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Spectacular discoveries on the Ghent Altarpiece

From the KIK-IRPA press release, 20 June 2014

Since June 2013, the conservators of the Royal Institute for Cultural Heritage (KIK-IRPA, Brussels) have continued work on the paintings on the exterior side of the wing panels. After removing the yellowed varnish they gradually realised that a considerable part of the visible paint layer is in fact overpaint. Due to the extent of the repainting, its good condition and the fact that the age crack pattern follows that of the original paint layer in most places, this intervention had never been detected or even suspected. The overpaint affects the garments of most of the figures (the donors, the Archangel, the Virgin and the Sibyls), the architectural backgrounds (niches, walls, columns) and the sculptures of St John the Evangelist and St John Baptist. Overpaint also includes highlights on the faces and hands of the figures.

The observations of the restorers were confirmed by analysis of tiny paint samples by the laboratories of the KIK-IRPA, research with the 3D Hirox microscope of Ghent University and MA-XRF research by the University of Antwerp. These analyses were combined with cleaning tests on the paintings to determine whether the overpaint could be removed without causing damage and to evaluate the condition of the original paint layer beneath. Fortunately, the latter is in reasonable condition, with relatively little abrasion or paint loss, and the exceptional quality of the Van Eyck brothers work is revealed. In the light of these findings, the international expert committee recommended the continuation of the process of removal of the overpaint. This treatment is proceeding centimetre by centimetre and is carried out with a scalpel under a binocular microscope. Patience, precision and experience are the keys to success in this endeavour.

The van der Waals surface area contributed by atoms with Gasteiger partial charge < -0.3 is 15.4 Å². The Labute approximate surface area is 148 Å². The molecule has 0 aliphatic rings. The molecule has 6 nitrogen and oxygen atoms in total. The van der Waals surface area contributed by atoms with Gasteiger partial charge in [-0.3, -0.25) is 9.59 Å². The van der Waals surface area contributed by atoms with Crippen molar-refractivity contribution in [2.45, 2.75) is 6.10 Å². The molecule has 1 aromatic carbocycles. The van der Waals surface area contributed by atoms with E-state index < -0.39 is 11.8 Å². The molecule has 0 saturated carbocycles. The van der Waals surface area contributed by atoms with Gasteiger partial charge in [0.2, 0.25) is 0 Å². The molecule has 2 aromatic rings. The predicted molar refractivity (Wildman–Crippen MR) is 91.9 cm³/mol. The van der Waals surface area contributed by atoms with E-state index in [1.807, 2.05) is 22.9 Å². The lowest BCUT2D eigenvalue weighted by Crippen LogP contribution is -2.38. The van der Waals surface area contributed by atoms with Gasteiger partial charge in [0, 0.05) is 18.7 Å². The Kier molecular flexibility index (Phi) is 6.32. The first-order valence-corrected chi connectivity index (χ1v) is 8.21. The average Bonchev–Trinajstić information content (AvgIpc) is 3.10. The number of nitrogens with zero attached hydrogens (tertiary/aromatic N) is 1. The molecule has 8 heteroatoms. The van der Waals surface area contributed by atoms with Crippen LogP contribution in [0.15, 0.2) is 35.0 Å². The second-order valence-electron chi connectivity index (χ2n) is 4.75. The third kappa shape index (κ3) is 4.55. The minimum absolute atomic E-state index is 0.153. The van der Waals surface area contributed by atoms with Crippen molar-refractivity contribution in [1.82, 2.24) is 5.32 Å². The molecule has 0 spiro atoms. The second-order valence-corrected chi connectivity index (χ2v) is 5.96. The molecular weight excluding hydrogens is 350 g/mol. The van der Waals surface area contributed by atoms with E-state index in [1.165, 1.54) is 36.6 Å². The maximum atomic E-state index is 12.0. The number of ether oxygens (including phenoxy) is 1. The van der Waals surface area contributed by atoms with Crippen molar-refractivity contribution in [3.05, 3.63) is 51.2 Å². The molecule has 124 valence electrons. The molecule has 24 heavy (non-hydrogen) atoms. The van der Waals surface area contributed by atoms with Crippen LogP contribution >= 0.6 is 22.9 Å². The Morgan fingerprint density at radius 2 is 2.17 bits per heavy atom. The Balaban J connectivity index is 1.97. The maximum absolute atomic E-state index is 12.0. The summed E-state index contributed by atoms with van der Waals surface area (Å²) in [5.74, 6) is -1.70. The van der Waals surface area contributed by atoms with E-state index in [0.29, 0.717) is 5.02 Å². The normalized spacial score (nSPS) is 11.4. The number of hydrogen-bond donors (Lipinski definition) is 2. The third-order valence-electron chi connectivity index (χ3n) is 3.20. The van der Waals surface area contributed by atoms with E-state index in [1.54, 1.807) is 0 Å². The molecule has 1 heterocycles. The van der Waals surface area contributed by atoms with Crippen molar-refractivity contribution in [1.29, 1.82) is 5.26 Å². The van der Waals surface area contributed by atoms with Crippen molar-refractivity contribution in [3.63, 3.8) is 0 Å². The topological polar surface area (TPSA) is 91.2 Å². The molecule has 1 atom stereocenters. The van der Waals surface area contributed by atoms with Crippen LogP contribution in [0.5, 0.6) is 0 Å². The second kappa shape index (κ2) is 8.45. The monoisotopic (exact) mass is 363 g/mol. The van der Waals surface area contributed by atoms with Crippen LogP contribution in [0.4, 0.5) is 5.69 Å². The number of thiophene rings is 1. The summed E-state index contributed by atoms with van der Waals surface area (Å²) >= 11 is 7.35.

The discoveries have both aesthetic and iconographic implications. Most of the overpaint follows the original forms, but the early painter-restorers did not succeed in imitating the Van Eycks’ dextrous handling of the paint and unrivalled depiction of light and materials. Lost under the overpaint is the exceptional sense of three-dimensionality and the subtle play of light and shadow. For example, cast shadows and a corner with cobwebs were found hidden behind the plain black overpaint in the Elisabeth Borluut panel, leading to a new iconographical reading of the donor portraits.

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